Could Trump use executive privilege to block Comey's testimony?
Former FBI Director James Comey
White House spokesman Sean Spicer and adviser Kellyanne Conway gave noncommittal answers Friday when asked whether President Donald Trump will use executive privilege to block fired FBI director James Comey from testifying before the Senate Intelligence Committee on Thursday.
Conway told ABC News “the president will make that decision” on whether to invoke the privilege, while Spicer said that, “Obviously, it’s got to be reviewed.” USA Today, Reuters and TPM have stories on their comments.
If Trump does decide to invoke the privilege, would a court back him up? The New York Times and Reuters consider the question, while Harvard law professor Noah Feldman writes about the issue in a column for Bloomberg.
The justification for using executive privilege to block internal executive branch communications is that the president cannot be chilled in getting the advice he needs to carry out his constitutional functions, the Times explains. That is the type of privilege Trump could assert to bar Comey from testifying about whether Trump pressured him to drop his investigation into Russian influence.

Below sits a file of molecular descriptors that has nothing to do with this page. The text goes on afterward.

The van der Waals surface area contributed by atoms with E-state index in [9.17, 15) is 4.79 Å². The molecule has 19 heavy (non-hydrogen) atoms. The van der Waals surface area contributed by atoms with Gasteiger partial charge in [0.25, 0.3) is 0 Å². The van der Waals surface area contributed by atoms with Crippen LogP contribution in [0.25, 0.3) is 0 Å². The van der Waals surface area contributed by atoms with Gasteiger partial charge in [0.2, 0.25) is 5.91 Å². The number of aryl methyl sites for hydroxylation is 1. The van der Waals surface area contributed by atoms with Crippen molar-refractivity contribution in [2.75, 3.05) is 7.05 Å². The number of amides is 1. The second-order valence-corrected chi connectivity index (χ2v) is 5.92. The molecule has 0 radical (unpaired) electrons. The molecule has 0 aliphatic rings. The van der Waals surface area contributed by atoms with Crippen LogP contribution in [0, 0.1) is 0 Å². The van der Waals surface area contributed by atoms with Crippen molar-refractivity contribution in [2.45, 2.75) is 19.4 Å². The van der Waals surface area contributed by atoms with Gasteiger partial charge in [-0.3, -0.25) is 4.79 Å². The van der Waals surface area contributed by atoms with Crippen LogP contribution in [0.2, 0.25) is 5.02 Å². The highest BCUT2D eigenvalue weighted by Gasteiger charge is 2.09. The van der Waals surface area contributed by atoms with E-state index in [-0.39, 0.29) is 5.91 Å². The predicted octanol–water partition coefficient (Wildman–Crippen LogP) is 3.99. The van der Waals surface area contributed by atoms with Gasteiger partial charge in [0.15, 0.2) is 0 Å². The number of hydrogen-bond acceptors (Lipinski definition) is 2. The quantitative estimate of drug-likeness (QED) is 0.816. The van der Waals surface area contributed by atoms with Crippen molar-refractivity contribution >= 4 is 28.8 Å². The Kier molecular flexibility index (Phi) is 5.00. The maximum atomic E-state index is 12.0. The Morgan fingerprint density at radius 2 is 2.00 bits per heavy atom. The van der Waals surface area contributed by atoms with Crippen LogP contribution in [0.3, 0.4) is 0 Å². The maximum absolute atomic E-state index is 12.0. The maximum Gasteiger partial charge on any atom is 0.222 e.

The Justice Department could seek to assert the privilege seeking a restraining order in court. Courts might rule differently if the privilege is asserted to block congressional testimony than if it is used to block information in a criminal investigation. The criminal case would be governed by a 1974 Supreme Court decision requiring President Richard Nixon to turn over his tapes to Watergate prosecutors.
A judge considering the request would have to weigh the president’s interest in privacy against Congress’ need for the information, Ohio State law professor Peter Shane told the Times. Legal experts told Reuters that Trump would face an uphill climb in blocking Comey’s testimony.
One factor that might weigh in Congress’ favor is Trump’s tweets and comments about his conversations with Comey, who he fired on May 9.
“The claim of executive privilege requires that the communications in question be confidential,” Feldman writes. “Arguably, Trump has himself breached that confidentiality. It would be strange if he could then invoke privilege to block Comey from giving his version of events.”